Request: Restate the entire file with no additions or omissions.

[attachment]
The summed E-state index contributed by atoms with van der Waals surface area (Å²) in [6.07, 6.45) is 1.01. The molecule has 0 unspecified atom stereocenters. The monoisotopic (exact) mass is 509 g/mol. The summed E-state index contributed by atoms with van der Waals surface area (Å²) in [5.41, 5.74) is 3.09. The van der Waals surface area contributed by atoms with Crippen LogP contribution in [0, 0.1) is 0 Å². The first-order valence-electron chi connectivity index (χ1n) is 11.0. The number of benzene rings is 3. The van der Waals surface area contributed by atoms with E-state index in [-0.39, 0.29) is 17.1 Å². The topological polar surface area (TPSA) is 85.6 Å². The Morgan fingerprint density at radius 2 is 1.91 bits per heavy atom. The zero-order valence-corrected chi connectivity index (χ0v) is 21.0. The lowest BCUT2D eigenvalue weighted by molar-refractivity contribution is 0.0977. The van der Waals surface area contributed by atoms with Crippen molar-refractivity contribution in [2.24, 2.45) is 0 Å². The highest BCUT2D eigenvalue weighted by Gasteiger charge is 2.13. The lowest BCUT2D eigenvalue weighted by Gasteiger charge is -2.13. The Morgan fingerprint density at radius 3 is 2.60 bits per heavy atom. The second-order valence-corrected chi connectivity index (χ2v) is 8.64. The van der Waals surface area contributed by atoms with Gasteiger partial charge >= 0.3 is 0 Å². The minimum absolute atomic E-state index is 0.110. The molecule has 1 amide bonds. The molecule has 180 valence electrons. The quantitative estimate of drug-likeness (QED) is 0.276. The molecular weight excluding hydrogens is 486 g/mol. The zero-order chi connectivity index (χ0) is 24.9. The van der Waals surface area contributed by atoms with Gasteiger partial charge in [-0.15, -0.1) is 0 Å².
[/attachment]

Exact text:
The summed E-state index contributed by atoms with van der Waals surface area (Å²) in [6.07, 6.45) is 1.01. The molecule has 0 unspecified atom stereocenters. The monoisotopic (exact) mass is 509 g/mol. The summed E-state index contributed by atoms with van der Waals surface area (Å²) in [5.41, 5.74) is 3.09. The van der Waals surface area contributed by atoms with Crippen LogP contribution in [0, 0.1) is 0 Å². The first-order valence-electron chi connectivity index (χ1n) is 11.0. The number of benzene rings is 3. The van der Waals surface area contributed by atoms with E-state index in [-0.39, 0.29) is 17.1 Å². The topological polar surface area (TPSA) is 85.6 Å². The Morgan fingerprint density at radius 2 is 1.91 bits per heavy atom. The zero-order valence-corrected chi connectivity index (χ0v) is 21.0. The lowest BCUT2D eigenvalue weighted by molar-refractivity contribution is 0.0977. The van der Waals surface area contributed by atoms with Crippen molar-refractivity contribution in [2.24, 2.45) is 0 Å². The highest BCUT2D eigenvalue weighted by Gasteiger charge is 2.13. The lowest BCUT2D eigenvalue weighted by Gasteiger charge is -2.13. The Morgan fingerprint density at radius 3 is 2.60 bits per heavy atom. The second-order valence-corrected chi connectivity index (χ2v) is 8.64. The van der Waals surface area contributed by atoms with Gasteiger partial charge >= 0.3 is 0 Å². The minimum absolute atomic E-state index is 0.110. The molecule has 1 amide bonds. The molecule has 180 valence electrons. The quantitative estimate of drug-likeness (QED) is 0.276. The molecular weight excluding hydrogens is 486 g/mol. The zero-order chi connectivity index (χ0) is 24.9. The van der Waals surface area contributed by atoms with Gasteiger partial charge in [-0.15, -0.1) is 0 Å².